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Stocks across the world were mostly in a holding pattern on Wednesday as investors grappled with a wall of macro catalysts, from trade talks and the Fed meeting to a slew of corporate earnings. The pound halted a two-day decline and U.K. shares gained after lawmakers voted to renegotiate Brexit.
The Stoxx Europe 600 Index edged lower as national gauges in the region were mixed. The U.K.’s FTSE 100 Index posted the biggest gains, advancing for a second day. Futures on the S&P 500 Index were little changed. Stocks in Japan and China slid, while they rose in South Korea, Australia and Hong Kong. Treasury yields ticked up slightly and the dollar drifted. The yuan advanced to the highest since July on hopes for the U.S.-China trade talks getting underway in Washington. Gold climbed to an eight-month high, underscoring investor caution.
Strong gains in January for equities are facing a test from a mixed bag of corporate earnings, with tech giants including Facebook and Microsoft due to report today. Investors are also awaiting the Fed’s policy decision, with markets expecting a rate hold and focusing on the commentary amid signs of slowing global growth. Chinese trade negotiators are in Washington this week for talks with U.S. counterparts.
“Such is the extent of uncertainty across global markets at the moment that investor sentiment is struggling to gain any meaningful traction,” Simon Ballard, a macro strategist at First Abu Dhabi Bank, said in a note. “The overarching veil of caution suggests that near-term positive momentum potential will likely remain limited. It is still very much global trade and the global rates outlook that sit at the heart of investor focus.”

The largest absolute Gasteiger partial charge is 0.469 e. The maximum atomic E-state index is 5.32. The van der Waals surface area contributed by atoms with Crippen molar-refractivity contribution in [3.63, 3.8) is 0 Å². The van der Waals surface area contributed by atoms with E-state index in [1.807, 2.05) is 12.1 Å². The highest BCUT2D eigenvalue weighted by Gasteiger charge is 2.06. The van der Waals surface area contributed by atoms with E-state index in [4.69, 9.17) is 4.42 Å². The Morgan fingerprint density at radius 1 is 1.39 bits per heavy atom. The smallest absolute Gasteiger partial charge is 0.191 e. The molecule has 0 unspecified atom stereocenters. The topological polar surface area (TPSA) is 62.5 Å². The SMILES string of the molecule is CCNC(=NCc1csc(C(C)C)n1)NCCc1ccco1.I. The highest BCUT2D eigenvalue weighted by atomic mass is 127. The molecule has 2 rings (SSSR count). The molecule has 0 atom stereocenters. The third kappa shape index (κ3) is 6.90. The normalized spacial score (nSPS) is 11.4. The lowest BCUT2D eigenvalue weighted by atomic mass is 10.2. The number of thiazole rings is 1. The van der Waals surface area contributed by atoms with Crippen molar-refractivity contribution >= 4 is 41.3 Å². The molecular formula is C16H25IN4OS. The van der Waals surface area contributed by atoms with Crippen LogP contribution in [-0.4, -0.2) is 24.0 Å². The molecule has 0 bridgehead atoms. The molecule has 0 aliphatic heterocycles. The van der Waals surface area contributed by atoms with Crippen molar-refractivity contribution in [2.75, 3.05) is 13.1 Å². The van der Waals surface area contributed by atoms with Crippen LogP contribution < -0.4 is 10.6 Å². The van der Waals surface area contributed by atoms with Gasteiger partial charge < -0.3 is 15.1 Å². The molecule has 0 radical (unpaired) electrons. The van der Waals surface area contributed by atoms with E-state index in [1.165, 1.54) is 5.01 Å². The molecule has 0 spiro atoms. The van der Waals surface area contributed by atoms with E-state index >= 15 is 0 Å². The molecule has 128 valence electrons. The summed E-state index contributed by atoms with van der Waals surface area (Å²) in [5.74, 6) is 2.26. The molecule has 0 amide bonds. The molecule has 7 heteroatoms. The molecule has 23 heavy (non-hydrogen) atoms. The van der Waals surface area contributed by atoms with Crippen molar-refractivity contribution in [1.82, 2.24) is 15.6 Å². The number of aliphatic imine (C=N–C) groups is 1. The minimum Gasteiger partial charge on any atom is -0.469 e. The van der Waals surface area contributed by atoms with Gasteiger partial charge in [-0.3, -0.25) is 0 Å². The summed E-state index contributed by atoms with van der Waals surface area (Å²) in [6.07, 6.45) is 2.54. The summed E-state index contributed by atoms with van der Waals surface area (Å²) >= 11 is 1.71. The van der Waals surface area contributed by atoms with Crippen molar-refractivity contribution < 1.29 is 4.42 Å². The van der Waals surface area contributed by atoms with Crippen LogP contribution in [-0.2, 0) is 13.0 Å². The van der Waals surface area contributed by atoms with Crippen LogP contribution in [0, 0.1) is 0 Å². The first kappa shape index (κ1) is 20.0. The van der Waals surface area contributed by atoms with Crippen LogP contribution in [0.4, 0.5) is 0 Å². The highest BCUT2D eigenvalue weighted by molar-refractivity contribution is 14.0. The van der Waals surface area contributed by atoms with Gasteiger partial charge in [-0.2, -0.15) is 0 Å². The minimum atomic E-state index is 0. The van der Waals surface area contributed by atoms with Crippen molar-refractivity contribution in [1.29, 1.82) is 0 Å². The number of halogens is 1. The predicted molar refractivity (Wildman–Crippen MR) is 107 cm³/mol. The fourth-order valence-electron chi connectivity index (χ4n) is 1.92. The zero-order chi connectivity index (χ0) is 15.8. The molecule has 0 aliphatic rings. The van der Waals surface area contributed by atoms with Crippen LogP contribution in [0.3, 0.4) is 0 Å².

The pound largely held losses after lawmakers voted against a key proposal that sought to rule out the prospect of the U.K. crashing out of the European Union without a deal. Members of Parliament including Prime Minister Theresa May backed a proposal to strip out the most difficult part of her proposed divorce package and re-open talks with the European Union.
Apple shares rose in post-market trading after first-quarter earnings offered some reassurance to investors that there is life beyond the company’s flagship product.
Elsewhere, the Mexican peso declined as Fitch Ratings Inc. cut the debt of state oil company, Petroleos Mexicanos, known as Pemex, to one notch above junk. Iron ore surged after Brazil’s Vale SA, the world’s largest producer, outlined plans to cut output after a deadly dam breach.
Among key events in the coming days:
Chinese President Xi Jinping’s top economic aide, Vice Premier Liu He, will meet with U.S. Trade Representative Robert Lighthizer and Treasury Secretary Steven Mnuchin on Wednesday and Thursday.Tech giants Microsoft, Facebook, Alibaba, Qualcomm, Tesla, Samsung and Sony announce earnings.Wednesday Fed Chairman Jerome Powell holds a news conference after the FOMC rate decision.
These are the main moves in markets:
The Stoxx Europe 600 Index decreased 0.1 percent as of 8:04 a.m. London time.Futures on the S&P 500 Index were unchanged.The MSCI All-Country World Index rose less than 0.05 percent.The U.K.’s FTSE 100 Index jumped 0.5 percent, reaching the highest in more than a week.The MSCI Emerging Market Index increased 0.2 percent.
The Bloomberg Dollar Spot Index gained less than 0.05 percent.The euro decreased 0.1 percent to $1.1427.The British pound rose less than 0.05 percent to $1.3072.The Japanese yen increased 0.1 percent to 109.34 per dollar.
The yield on 10-year Treasuries climbed one basis point to 2.72 percent.Germany’s 10-year yield fell one basis point to 0.20 percent.Britain’s 10-year yield dipped one basis point to 1.259 percent, the lowest in more than two weeks.Japan’s 10-year yield declined less than one basis point to 0.005 percent.
West Texas Intermediate crude fell 0.2 percent to $53.18 a barrel.Gold gained 0.2 percent to $1,313.96 an ounce, the highest in almost nine months.Iron ore surged as much as 9.5 percent to the highest since March 2017 in Singapore.
–With assistance from Sarah Ponczek and Reade Pickert.
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